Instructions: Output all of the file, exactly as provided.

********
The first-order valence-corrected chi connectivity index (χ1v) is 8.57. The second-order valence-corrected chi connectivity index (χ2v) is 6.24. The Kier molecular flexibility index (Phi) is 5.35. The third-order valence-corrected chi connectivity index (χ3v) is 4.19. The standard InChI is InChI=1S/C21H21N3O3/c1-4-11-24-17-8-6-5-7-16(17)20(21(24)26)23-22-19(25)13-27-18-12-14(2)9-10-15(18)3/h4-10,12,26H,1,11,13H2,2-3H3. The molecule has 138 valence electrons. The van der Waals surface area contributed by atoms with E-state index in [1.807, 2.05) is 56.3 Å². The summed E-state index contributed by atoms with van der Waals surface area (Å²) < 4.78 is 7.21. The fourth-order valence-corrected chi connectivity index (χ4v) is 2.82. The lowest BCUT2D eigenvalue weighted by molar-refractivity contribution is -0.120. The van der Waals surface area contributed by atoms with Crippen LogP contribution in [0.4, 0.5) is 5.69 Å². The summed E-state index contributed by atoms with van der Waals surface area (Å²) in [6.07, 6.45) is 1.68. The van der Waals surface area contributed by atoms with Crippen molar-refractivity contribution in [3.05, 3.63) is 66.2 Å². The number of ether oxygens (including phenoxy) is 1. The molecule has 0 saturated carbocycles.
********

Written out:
The first-order valence-corrected chi connectivity index (χ1v) is 8.57. The second-order valence-corrected chi connectivity index (χ2v) is 6.24. The Kier molecular flexibility index (Phi) is 5.35. The third-order valence-corrected chi connectivity index (χ3v) is 4.19. The standard InChI is InChI=1S/C21H21N3O3/c1-4-11-24-17-8-6-5-7-16(17)20(21(24)26)23-22-19(25)13-27-18-12-14(2)9-10-15(18)3/h4-10,12,26H,1,11,13H2,2-3H3. The molecule has 138 valence electrons. The van der Waals surface area contributed by atoms with E-state index in [1.807, 2.05) is 56.3 Å². The summed E-state index contributed by atoms with van der Waals surface area (Å²) < 4.78 is 7.21. The fourth-order valence-corrected chi connectivity index (χ4v) is 2.82. The lowest BCUT2D eigenvalue weighted by molar-refractivity contribution is -0.120. The van der Waals surface area contributed by atoms with Crippen LogP contribution in [0.4, 0.5) is 5.69 Å². The summed E-state index contributed by atoms with van der Waals surface area (Å²) in [6.07, 6.45) is 1.68. The van der Waals surface area contributed by atoms with Crippen molar-refractivity contribution in [3.05, 3.63) is 66.2 Å². The number of ether oxygens (including phenoxy) is 1. The molecule has 0 saturated carbocycles.